DENVER -- Montbello High School junior Neftali Bardales -- or "Nef" as he is called -- was the first to volunteer to perform his poem in front of his classmates, using lyrics to describe the rush he gets when he dives into the swimming pool for competition.
The student-wordsmiths have been coached by University of Colorado associate professor Adam Bradley, a scholarly authority on hip-hop and author or editor of several books. Most recently, he's collaborated with Common on the actor and musician's memoir, "One day it'll all make sense."
With Bradley's help, the students learned poetic techniques such as repetition, imagery and parallelism, which they then turned around and used in their poems and raps.
"It takes bravery to write," Bradley told the students. "It's just you and the piece of paper. It forces you to be honest."
Their task: Write about what they'll miss about Montbello High -- not just because they'll be graduating soon, but because they'll be among the last graduates of the beleaguered school. At the end of next year, their school, which has been challenged by high dropout rates, will shut down as a traditional high school.
The school in far northeast Denver is part of a massive turnaround program, and Montbello High is being phased out and replaced with new programs such as a college prep academy and a high-tech early college.
With rhythm reverberating through his voice, Bardales performed his piece, "The Ocean Within," which reminisces on his time swimming in the school's pool and using his imagination to transform it into an ocean.
"I'll tell you what I'll miss, what I'll really, really miss. I'll miss the rush of running into the pool, the pain in my lungs, time in the air, the whistle at the starting line, the anxiety to get in," he said.
One by one, other students followed his lead and made their way to the front of the classroom. Some were eager, and others needed a little nudging
But once there, they unleashed their poetry by rapping their lyrics or using the kind of dramatic tones of a slam poetry event. One shy young woman surprised the classroom when she used her usually soft voice to belt out a tribute to her favorite teacher.
A half dozen times throughout the semester, Bradley has visited the Montbello classroom, made up of bright Advanced Placement language students.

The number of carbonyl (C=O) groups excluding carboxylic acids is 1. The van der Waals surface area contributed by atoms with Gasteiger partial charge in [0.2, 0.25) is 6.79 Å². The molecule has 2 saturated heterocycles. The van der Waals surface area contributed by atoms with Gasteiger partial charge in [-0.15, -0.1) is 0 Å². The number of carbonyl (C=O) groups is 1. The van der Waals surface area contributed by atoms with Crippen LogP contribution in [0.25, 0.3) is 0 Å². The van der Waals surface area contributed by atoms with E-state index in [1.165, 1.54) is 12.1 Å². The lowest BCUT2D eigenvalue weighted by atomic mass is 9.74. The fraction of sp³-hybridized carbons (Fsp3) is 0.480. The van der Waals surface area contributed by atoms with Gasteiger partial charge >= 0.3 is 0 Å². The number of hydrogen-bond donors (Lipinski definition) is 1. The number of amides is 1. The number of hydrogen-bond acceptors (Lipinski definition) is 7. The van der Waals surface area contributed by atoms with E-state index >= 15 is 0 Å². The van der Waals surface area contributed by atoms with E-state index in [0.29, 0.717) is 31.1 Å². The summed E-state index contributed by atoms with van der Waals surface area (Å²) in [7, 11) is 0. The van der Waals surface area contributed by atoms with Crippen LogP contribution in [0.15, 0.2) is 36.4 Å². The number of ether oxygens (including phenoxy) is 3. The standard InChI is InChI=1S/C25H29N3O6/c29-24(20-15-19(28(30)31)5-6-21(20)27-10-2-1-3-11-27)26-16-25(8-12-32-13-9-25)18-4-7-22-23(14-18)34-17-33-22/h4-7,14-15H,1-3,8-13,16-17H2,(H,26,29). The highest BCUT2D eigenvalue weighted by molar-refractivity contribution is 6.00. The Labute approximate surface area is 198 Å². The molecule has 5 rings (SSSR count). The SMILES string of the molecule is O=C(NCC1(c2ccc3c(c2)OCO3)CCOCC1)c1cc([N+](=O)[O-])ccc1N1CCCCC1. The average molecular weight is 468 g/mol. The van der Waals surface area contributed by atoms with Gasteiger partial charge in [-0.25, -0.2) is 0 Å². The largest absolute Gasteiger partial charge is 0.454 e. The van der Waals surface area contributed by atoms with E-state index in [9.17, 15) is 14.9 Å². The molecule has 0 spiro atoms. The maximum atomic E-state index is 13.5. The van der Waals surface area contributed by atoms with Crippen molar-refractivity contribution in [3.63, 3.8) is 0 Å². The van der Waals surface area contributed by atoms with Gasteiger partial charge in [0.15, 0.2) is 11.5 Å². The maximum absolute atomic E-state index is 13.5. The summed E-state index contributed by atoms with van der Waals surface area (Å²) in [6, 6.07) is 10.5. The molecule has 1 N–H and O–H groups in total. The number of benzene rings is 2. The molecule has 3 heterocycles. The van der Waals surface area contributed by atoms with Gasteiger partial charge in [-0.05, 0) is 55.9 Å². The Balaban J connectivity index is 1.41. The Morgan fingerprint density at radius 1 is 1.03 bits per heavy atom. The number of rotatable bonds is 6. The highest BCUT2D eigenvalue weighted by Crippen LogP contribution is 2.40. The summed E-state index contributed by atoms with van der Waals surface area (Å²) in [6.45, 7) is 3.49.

The class is taught by Alison Corbett, a teacher in the second year of a commitment to the Teach for America corps. The program places teachers in struggling school districts in urban or rural areas where resources are short.
Corbett is enthusiastic about making sure her students have every chance to excel and are adequately prepped for college.
Through a grant, the students in her course have a copy of Bradley's book "The Anthology of Rap," which covers the poetic tradition of hip-hop and schools youngsters on some of the classic lyrics defining the genre, such as those from Grandmaster Flash and the Furious Five's "The Message."
Through another grant Corbett helped secure, the students have been able to use Nikon digital cameras to shoot images of the school to help inspire their poems. And over winter break, she's worked a deal with the Denver Art Museum so she can take her students to see the "Becoming Van Gogh" exhibit at no cost to them.
After next year, Montbello High School --
The students' poems were raw assessments of their school. There was the good: their proud memories of being part of Junior ROTC; or hitting a game-winning three-point shot. And there was the bad: teen pregnancies; violence.
Corbett said having Bradley in the classroom teaching the poetics and foundation of hip-hop is relevant to her students, who, she said, often are listening to music through their headphones.
On a recent afternoon, Bradley explained the word "ekphrasis" to the students.
"This word simply means a work of literature that's composed in response to art -- a photograph, painting."
He referenced famous examples such as John Keats' "Ode on a Grecian Urn" and the more contemporary example of the influence Jean-Michel Basquiat's painting had on rapper Jay-Z's songs such as "Grammy Family Freestyle" and "Most Kingz."
As the students performed their pieces, the photos they took with their digital cameras were displayed in the background.
"Y'all are in a tradition here," Bradley told them. "Let's celebrate this moment and the energy we've created in this class."
Contact Camera Staff Writer Brittany Anas at 303-473-1132 or email@example.com.